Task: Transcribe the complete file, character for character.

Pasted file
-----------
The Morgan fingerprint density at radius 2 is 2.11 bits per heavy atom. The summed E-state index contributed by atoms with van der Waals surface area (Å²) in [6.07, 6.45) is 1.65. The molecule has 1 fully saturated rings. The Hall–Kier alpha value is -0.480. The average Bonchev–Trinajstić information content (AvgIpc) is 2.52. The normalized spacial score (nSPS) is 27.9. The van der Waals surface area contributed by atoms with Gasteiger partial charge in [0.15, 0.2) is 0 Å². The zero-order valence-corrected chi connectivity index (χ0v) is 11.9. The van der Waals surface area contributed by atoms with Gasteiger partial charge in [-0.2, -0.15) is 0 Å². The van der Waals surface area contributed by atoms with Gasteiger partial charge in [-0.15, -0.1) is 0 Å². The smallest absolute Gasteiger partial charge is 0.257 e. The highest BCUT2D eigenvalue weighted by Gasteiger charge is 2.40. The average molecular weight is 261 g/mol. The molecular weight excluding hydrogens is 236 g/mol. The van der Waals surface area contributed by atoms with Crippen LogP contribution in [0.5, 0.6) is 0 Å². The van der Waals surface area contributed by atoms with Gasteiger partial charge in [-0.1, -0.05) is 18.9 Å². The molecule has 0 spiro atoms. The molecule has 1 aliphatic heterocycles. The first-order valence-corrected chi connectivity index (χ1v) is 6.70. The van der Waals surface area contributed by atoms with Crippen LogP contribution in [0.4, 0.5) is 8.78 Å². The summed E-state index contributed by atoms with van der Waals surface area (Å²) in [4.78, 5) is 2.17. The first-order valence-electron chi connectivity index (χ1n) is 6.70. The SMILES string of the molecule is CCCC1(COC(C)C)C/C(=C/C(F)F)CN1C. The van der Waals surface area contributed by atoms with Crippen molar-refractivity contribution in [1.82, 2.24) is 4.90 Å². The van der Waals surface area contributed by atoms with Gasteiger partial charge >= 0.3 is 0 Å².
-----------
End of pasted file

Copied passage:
The Morgan fingerprint density at radius 2 is 2.11 bits per heavy atom. The summed E-state index contributed by atoms with van der Waals surface area (Å²) in [6.07, 6.45) is 1.65. The molecule has 1 fully saturated rings. The Hall–Kier alpha value is -0.480. The average Bonchev–Trinajstić information content (AvgIpc) is 2.52. The normalized spacial score (nSPS) is 27.9. The van der Waals surface area contributed by atoms with Gasteiger partial charge in [0.15, 0.2) is 0 Å². The zero-order valence-corrected chi connectivity index (χ0v) is 11.9. The van der Waals surface area contributed by atoms with Gasteiger partial charge in [-0.2, -0.15) is 0 Å². The van der Waals surface area contributed by atoms with Gasteiger partial charge in [-0.15, -0.1) is 0 Å². The smallest absolute Gasteiger partial charge is 0.257 e. The highest BCUT2D eigenvalue weighted by Gasteiger charge is 2.40. The average molecular weight is 261 g/mol. The molecular weight excluding hydrogens is 236 g/mol. The van der Waals surface area contributed by atoms with Crippen LogP contribution in [0.5, 0.6) is 0 Å². The van der Waals surface area contributed by atoms with Gasteiger partial charge in [-0.1, -0.05) is 18.9 Å². The molecule has 0 spiro atoms. The molecule has 1 aliphatic heterocycles. The first-order valence-corrected chi connectivity index (χ1v) is 6.70. The van der Waals surface area contributed by atoms with Crippen LogP contribution in [0.4, 0.5) is 8.78 Å². The summed E-state index contributed by atoms with van der Waals surface area (Å²) in [4.78, 5) is 2.17. The first-order valence-electron chi connectivity index (χ1n) is 6.70. The SMILES string of the molecule is CCCC1(COC(C)C)C/C(=C/C(F)F)CN1C. The van der Waals surface area contributed by atoms with Crippen molar-refractivity contribution in [1.82, 2.24) is 4.90 Å². The van der Waals surface area contributed by atoms with Gasteiger partial charge >= 0.3 is 0 Å².